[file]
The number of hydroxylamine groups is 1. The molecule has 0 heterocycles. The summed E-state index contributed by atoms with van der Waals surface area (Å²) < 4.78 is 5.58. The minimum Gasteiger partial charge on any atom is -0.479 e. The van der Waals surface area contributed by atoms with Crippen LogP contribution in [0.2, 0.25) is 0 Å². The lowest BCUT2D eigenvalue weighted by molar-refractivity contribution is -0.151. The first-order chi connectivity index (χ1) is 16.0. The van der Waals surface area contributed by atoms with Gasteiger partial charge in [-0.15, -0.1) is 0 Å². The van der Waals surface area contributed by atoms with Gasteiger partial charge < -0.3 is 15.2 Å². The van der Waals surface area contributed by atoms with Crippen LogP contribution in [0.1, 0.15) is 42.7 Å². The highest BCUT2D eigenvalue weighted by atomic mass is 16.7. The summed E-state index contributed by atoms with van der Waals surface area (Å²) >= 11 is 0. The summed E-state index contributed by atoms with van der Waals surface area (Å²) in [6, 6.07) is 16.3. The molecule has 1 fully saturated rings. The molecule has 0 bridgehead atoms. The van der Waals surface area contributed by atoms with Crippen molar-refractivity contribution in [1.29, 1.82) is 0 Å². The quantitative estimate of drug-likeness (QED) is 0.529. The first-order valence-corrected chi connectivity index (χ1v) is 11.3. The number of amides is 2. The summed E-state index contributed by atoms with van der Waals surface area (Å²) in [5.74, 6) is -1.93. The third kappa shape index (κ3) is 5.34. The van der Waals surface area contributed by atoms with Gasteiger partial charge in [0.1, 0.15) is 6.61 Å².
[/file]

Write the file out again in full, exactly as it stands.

The number of hydroxylamine groups is 1. The molecule has 0 heterocycles. The summed E-state index contributed by atoms with van der Waals surface area (Å²) < 4.78 is 5.58. The minimum Gasteiger partial charge on any atom is -0.479 e. The van der Waals surface area contributed by atoms with Crippen LogP contribution in [0.2, 0.25) is 0 Å². The lowest BCUT2D eigenvalue weighted by molar-refractivity contribution is -0.151. The first-order chi connectivity index (χ1) is 16.0. The van der Waals surface area contributed by atoms with Gasteiger partial charge in [-0.15, -0.1) is 0 Å². The van der Waals surface area contributed by atoms with Gasteiger partial charge < -0.3 is 15.2 Å². The van der Waals surface area contributed by atoms with Crippen LogP contribution in [0.1, 0.15) is 42.7 Å². The highest BCUT2D eigenvalue weighted by atomic mass is 16.7. The summed E-state index contributed by atoms with van der Waals surface area (Å²) >= 11 is 0. The summed E-state index contributed by atoms with van der Waals surface area (Å²) in [6, 6.07) is 16.3. The molecule has 1 fully saturated rings. The molecule has 0 bridgehead atoms. The van der Waals surface area contributed by atoms with Crippen molar-refractivity contribution in [1.29, 1.82) is 0 Å². The quantitative estimate of drug-likeness (QED) is 0.529. The first-order valence-corrected chi connectivity index (χ1v) is 11.3. The number of amides is 2. The summed E-state index contributed by atoms with van der Waals surface area (Å²) in [5.74, 6) is -1.93. The third kappa shape index (κ3) is 5.34. The van der Waals surface area contributed by atoms with Gasteiger partial charge in [0.1, 0.15) is 6.61 Å².